The Steinbeck 's The Grapes Of Wrath By John Steinbeck

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Set in the swallowing depression of the 1920’s, The Grapes of Wrath by John Steinbeck provides a hallowing, realistic view into the plight of the proletariat farmer and the exploitation that was all too common during the Great Depression by major corporations. Steinbeck’s literary work serves as a window into the world of the great depression by not only providing a narrative history of the era, but also giving faces to the nameless victims through the characters of Tom Joad, the lead protagonist of the story and Ma, the archetypal matriarch of the house in this 1930’s piece of literature. Steinbeck also uses key stylistic tools to further enlighten and inform the reader to the plight of the farmers and poor folk of the 1930’s. The…show more content…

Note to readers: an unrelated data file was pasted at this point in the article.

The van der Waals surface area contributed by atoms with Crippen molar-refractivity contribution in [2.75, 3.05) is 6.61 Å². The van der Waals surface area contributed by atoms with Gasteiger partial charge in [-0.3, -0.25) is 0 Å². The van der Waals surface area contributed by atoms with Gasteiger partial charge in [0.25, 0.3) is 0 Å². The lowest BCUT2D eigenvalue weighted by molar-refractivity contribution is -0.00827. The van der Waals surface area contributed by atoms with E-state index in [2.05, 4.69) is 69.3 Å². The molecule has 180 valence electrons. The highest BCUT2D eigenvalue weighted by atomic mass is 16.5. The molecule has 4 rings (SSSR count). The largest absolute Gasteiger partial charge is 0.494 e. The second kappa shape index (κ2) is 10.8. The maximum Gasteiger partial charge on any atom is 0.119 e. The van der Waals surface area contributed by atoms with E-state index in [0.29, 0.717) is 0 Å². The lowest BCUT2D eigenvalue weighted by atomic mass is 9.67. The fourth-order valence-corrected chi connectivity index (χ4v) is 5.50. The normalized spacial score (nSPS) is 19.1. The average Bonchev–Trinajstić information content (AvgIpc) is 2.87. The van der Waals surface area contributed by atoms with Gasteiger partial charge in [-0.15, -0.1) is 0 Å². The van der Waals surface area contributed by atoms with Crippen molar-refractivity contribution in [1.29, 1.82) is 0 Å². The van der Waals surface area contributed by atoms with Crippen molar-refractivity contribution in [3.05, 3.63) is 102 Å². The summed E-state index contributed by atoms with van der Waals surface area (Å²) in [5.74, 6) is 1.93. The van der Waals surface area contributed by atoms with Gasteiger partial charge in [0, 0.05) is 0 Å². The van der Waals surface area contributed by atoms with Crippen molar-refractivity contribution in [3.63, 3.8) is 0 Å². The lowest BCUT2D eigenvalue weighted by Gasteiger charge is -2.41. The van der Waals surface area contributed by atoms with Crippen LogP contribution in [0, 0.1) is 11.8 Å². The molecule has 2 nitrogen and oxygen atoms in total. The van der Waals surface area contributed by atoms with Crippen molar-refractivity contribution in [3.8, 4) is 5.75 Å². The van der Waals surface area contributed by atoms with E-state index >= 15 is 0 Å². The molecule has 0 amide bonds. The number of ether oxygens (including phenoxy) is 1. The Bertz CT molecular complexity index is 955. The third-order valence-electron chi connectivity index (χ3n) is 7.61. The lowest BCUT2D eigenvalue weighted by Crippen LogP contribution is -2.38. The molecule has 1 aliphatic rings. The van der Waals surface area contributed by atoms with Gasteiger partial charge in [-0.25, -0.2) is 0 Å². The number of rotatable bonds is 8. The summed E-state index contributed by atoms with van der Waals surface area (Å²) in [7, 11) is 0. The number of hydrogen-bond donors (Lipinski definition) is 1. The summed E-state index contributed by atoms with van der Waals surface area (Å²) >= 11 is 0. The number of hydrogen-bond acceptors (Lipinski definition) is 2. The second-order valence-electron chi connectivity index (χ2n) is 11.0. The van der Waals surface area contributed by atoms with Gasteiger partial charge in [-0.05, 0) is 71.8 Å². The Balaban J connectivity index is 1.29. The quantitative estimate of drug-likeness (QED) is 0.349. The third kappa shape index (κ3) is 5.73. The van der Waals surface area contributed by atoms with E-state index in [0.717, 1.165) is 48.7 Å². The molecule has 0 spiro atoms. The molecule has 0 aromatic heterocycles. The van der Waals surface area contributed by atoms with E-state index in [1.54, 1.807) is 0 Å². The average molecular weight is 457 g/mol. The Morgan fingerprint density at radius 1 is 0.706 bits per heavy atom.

For the farmers, the combined years of drought, price caps set by the federal government to maintain low prices during World War I, and artificial inflation of the value of major farming corporations had led to a scenario that can only be dubbed the perfect storm of the farming industry. Many farmers found themselves out of work by 1925 with millions being forced off their properties as the banks reposed land bought on credit much the same as the stocks that caused the market crash of 1929. The embodiment of the countless millions who lost their farms and land is portrayed through the primary protagonist, Tom Joad. Tom represents the common man of the late twenties and early thirties. After being paroled from prison for homicide he returns to his family’s home in Oklahoma, only to find it abandoned as the dust bowl had ravaged the land much the same as countless other farmers of the time. On his way back from prison to his family’s farm Tom reveals his most earnest quality, his honesty and ability to call things as he sees them. Tom realizes that the large corporations are exploiting everyday people and expresses this belief by saying, ”sometimes a guy 'll be a good guy even if some rich bastard makes him carry a sticker.” (Steinbeck, 11). To the truck driver who refuses him a ride at first due to the corporate sticker stating “no hitch hikers allowed” clearly on the
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